Sunday, November 29, 2009

Press Pass on the government's big privacy breach

The Times Colonist runs a Sunday column called Press Pass, compiled mainly by the newspaper's press gallery reporters- currently Lindsay Kines and Rob Shaw - and legislative columnist Les Leyne. The reporters have broken all the stories on the government's bungled response to a major privacy breach.
On Sunday, Press Pass added this background.

"SUGGESTED READING: With all the hoopla around those missing government files, perhaps it's worth brushing up on the fundamentals. What's supposed to happen when government learns of a major privacy breach?

According to the Key Steps in Responding to Privacy Breaches guide, written by the Office of the Information and Privacy Commissioner in June 2008, there are four key steps. Let's contrast them with what happened in this case:

1. Contain the breach and notify privacy/security officials.

If, by that, you mean don't tell the senior bosses or ministers until the Public Affairs Bureau hears about it seven months later, then done and done.

2. Evaluate the risk of the breach.

Let's see. Employee under criminal investigation for fraud has swiped sensitive personal information that could be used for fraud ... we'll go with "high" risk.

3. Notify people "as soon as possible" to warn them their privacy has been compromised.

In this case, wait more than half a year before writing letters to the wrong people.

4. Prevent a future reoccurrence by investigating the cause of the breach.

Or, repeatedly claim ignorance about when you found out or what you knew and bolt from the legislature to enjoy a four-month winter break.

When should you follow these four steps? According to the guide: Immediately.

Maybe someone in government should read this thing."


RossK said...

Fisking in the public prints, even if satirical, is most welcomed.


Here's hoping the three Press Passkateers are still chasing down the rest of the 5 W's on this thing.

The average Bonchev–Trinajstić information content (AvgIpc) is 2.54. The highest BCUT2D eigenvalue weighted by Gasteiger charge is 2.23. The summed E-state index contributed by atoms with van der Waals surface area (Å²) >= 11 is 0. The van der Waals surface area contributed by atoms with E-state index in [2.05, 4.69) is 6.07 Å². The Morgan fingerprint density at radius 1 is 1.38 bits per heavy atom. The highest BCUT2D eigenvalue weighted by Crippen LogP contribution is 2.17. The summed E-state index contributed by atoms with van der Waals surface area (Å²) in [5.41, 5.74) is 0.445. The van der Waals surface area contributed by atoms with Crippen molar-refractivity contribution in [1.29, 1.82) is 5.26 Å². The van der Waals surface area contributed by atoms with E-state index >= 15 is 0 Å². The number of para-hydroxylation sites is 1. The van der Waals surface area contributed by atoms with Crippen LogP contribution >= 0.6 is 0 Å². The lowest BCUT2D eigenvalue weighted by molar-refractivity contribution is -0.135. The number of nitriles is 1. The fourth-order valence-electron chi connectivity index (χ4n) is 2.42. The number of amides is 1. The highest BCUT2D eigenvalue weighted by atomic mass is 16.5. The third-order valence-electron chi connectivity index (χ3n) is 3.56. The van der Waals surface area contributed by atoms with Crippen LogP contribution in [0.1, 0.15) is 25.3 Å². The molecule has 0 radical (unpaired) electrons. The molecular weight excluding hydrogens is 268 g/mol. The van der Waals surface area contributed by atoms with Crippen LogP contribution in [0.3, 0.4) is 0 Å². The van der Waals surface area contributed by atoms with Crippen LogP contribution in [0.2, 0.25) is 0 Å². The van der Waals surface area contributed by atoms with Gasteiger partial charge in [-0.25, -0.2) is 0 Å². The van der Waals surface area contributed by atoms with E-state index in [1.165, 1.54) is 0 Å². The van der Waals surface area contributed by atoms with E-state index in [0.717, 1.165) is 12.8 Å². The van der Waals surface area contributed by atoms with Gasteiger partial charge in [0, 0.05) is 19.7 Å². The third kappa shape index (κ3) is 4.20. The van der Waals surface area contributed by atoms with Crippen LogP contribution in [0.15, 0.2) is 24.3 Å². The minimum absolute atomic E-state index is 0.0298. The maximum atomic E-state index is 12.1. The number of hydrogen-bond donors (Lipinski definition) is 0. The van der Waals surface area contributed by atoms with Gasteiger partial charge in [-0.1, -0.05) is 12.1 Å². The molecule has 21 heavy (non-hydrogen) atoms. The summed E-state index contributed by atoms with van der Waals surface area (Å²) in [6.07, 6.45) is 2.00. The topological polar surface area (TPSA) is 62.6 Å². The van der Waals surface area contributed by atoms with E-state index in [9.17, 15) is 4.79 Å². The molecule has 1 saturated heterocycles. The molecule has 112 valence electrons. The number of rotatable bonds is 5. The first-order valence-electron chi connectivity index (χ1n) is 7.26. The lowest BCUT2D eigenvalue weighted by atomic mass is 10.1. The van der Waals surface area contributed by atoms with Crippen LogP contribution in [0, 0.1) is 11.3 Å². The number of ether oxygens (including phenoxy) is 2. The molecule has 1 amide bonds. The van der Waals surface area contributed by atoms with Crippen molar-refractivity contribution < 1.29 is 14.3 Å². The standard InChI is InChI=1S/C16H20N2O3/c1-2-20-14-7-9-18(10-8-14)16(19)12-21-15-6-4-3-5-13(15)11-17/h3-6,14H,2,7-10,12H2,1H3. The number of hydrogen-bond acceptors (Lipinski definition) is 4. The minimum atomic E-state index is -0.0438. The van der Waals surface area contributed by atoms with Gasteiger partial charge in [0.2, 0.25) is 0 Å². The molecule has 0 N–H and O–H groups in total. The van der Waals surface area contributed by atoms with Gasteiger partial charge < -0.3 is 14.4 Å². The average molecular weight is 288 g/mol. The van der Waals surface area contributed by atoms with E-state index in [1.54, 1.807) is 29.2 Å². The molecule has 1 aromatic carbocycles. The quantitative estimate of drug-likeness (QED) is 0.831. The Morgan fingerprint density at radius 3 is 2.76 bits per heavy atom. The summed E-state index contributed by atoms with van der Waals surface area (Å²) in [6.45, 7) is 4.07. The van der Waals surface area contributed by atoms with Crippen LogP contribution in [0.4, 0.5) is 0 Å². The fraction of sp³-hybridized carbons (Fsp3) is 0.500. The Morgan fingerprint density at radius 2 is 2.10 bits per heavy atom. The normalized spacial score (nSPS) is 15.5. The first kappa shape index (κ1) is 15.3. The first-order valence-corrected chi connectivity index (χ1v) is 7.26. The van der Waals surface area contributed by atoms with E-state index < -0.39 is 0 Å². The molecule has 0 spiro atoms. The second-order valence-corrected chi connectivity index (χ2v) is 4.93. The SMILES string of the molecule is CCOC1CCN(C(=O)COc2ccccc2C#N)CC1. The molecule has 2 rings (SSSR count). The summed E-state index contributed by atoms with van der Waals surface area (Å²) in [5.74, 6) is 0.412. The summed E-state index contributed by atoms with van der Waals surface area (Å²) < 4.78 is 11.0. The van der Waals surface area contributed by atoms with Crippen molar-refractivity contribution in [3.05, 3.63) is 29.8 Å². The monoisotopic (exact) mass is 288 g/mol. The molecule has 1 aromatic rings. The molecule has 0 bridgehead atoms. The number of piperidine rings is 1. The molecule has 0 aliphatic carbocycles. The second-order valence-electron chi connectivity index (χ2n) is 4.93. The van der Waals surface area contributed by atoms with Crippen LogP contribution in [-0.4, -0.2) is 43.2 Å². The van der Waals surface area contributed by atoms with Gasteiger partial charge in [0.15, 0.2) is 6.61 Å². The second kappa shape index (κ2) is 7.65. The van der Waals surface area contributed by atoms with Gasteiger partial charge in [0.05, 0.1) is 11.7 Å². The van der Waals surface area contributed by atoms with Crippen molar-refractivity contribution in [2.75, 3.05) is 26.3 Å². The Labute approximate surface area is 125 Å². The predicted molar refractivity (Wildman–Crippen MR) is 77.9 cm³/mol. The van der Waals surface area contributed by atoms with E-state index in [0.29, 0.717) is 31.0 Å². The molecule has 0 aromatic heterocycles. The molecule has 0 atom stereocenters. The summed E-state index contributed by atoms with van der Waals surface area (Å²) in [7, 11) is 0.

For example, with respect to #1....

Who, exactly, passed this very private information along to the Public Affairs Bureau so that they could pass it along to the Minister concerned?


sempoi said...


good information..

my blog

Anonymous said...

Each Ministry has an assigned FOI officer/person or persons whose job it is to handle requests and complaints. Cynically part of their job is how to stall requests for info and complaints. They also raise the flags about certain people, such as journalists, activists who are requesting sensitive info. It isn't clear to me whether these people report to the PAB, which is run out of the Premier's office.

People would be surprised how big a disconnect there is between levels and branches. But this was a RCMP investigation, if someone actually didn't communicate that to Ministers and other heads of organizations, such as Public Service Agency, then they should be fired. It is extremely unlikely high-level players weren't informed, but nothing would surprise me about this bunch.

It's important to remember that these organizations are assessing risk to the organization and it's employees, Ministers etc. It isn't coming from the place of protecting and informing the public. That's just not how it works with this government. Also remember, if you don't investigate there is no paper trail to follow and they count on a large number of complainants to drop off because they don't have the time, energy, capacity or inclination to keep up their complaints over time, because it will be dragged out.

RossK said...

Thanks very much Anon-Above for the insight.